Opening the conversation, Michael and Dan polled the crowd for how many knew it was Food Day. A paltry number raised their hands but it didn't deny the fact that it was a sold-out crowd of 1000 people. Versus a lecture, the interview format served him well. It reminded the audience that while well-respected for his literary gift to the food movement, Michael does not claim to be a foremost authority on the subject. He isn't a preacher. He is a collector of information and a sharer of knowledge. He started by writing about what he loves, gardening. As depicted in his 1991 book, Second Nature: A Gardner's Education. The unexpected fame of his later books, Omnivore's Dilemma and In Defense of Food, made him an accidental agtivist. Now a poster child for the food movement, he remains humble in his accomplishments making it easy for people to respect him for his fair, journalistic style. He may be a zealot but he is not an elitist. He's goal has always been to make people marvel at food's wonder and see it in a different light. Michael shared how his literary hero, George Plimpton, made people marvel at football in the book, Paper Lion.
It didn't take long for the 2012 Farm Bill to get mentioned. Michael didn't get sidelined on a discussion about the particulars of recent downturns in the bill's construction. He shifted the attention instead to President Obama's failure to take a stand. He complimented the President, however, on his keen ability to connect the dots in any issue. The food issue was no different. Obama is fully aware of our food crisis. Then why is he not doing more? Why is he letting his wife go it alone? Michael Pollan's essay in The Nation's recent food issue summed up his response exactly, "President Obama has determined there is not yet enough political support to take on the hard work of food system reform, and the best thing to do in the meantime is for the first lady to build a broad constituency for change by speaking out about the importance of food."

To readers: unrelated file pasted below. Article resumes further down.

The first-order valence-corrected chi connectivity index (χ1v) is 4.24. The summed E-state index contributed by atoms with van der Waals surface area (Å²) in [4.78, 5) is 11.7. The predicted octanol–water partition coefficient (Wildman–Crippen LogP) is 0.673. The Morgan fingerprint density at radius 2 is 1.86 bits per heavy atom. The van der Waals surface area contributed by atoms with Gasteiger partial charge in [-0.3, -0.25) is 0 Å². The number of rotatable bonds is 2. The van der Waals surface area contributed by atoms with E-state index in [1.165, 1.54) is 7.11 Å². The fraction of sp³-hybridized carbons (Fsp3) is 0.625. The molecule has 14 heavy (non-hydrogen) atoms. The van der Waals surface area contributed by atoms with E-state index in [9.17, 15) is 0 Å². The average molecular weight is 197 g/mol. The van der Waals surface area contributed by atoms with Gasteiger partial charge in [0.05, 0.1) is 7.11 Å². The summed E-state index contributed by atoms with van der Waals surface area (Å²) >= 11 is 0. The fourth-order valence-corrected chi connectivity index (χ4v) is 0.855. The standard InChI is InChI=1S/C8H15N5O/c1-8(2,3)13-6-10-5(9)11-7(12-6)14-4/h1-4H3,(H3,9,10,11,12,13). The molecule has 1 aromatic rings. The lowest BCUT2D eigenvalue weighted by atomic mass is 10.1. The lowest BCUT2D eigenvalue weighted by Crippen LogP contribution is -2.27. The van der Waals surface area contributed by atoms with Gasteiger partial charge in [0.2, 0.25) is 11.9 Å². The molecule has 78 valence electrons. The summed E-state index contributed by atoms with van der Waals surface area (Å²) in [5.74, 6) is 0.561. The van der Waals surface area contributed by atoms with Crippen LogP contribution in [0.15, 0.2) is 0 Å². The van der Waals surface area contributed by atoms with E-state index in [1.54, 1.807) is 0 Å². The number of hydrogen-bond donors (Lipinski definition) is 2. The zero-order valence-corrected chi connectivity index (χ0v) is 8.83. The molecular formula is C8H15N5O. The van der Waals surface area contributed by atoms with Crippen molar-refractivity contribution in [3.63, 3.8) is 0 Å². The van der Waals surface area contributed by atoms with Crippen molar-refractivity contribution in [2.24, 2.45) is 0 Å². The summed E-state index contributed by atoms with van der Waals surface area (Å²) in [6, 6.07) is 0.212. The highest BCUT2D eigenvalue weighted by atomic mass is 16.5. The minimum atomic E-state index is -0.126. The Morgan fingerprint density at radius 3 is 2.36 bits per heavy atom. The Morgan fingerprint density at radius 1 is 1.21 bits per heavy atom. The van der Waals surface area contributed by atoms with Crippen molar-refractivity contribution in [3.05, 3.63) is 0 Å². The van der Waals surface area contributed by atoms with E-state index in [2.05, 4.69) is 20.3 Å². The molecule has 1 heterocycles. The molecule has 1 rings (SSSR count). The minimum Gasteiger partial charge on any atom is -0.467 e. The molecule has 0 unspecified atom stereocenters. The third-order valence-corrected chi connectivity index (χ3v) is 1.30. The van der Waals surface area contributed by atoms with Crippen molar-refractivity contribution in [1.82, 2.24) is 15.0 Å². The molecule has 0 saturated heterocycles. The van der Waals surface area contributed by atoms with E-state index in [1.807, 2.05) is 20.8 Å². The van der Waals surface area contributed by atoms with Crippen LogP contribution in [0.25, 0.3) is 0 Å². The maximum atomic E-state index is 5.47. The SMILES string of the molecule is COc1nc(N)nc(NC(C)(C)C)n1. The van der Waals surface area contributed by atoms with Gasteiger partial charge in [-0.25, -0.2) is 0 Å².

Perhaps it won't be a movement at all that drives government to change the way we grow and distribute food. Michael may have made the flame flicker with his "two economies" comment but he made the fire roar when he pointed the finger at an unlikely ally to lead the charge, the health care industry. Michael Pollan's essay in The Nation again summed it up perfectly, "As soon as the health care industry begins to focus on the fact that the government is subsidizing precisely the sort of meal for which the industry (and the government) will have to pick up the long-term tab, eloquent advocates of food system reform will suddenly appear in the unlikeliest places—like the agriculture committees of Congress." During his interview, he pointed to the writing on the wall, "One in three children are predicted to conduct diabetes in their lifetime, a chronic disease." The choice is ours he continued, "What would you rather have? Expensive food or expensive health care?"
The evening had lots of laughter. Michael joked comfortably throughout the interview. Quoting from his new ,illustrated version of Food Rules, he enlightened the crowd by saying, "If you're not hungry enough for an apple, then you're probably not hungry." And when an audience member asked him the tired question, "What would your last meal be?" He graciously pondered with a smile and replied, "Roasted chicken!"